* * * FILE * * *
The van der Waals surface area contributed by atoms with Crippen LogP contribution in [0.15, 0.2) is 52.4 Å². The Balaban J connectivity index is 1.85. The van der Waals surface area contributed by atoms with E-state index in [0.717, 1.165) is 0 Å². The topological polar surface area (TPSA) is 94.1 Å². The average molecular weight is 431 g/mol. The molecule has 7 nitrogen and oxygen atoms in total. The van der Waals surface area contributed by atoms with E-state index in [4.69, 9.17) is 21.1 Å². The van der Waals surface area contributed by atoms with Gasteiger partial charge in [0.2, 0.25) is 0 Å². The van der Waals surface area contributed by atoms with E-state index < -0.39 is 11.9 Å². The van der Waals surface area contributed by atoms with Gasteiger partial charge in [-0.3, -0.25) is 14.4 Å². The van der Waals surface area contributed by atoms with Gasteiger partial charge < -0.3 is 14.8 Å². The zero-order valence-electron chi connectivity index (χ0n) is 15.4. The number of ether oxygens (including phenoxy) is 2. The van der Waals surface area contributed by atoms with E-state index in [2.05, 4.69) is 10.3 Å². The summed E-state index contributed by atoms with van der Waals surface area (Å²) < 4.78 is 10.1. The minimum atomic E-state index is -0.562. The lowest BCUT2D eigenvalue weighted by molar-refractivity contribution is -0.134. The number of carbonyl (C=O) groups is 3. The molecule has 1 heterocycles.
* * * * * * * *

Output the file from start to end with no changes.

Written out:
The van der Waals surface area contributed by atoms with Crippen LogP contribution in [0.15, 0.2) is 52.4 Å². The Balaban J connectivity index is 1.85. The van der Waals surface area contributed by atoms with E-state index in [0.717, 1.165) is 0 Å². The topological polar surface area (TPSA) is 94.1 Å². The average molecular weight is 431 g/mol. The molecule has 7 nitrogen and oxygen atoms in total. The van der Waals surface area contributed by atoms with E-state index in [4.69, 9.17) is 21.1 Å². The van der Waals surface area contributed by atoms with Gasteiger partial charge in [0.2, 0.25) is 0 Å². The van der Waals surface area contributed by atoms with E-state index < -0.39 is 11.9 Å². The van der Waals surface area contributed by atoms with Gasteiger partial charge in [-0.3, -0.25) is 14.4 Å². The van der Waals surface area contributed by atoms with Gasteiger partial charge < -0.3 is 14.8 Å². The zero-order valence-electron chi connectivity index (χ0n) is 15.4. The number of ether oxygens (including phenoxy) is 2. The van der Waals surface area contributed by atoms with E-state index in [2.05, 4.69) is 10.3 Å². The summed E-state index contributed by atoms with van der Waals surface area (Å²) < 4.78 is 10.1. The minimum atomic E-state index is -0.562. The lowest BCUT2D eigenvalue weighted by molar-refractivity contribution is -0.134. The number of carbonyl (C=O) groups is 3. The molecule has 1 heterocycles.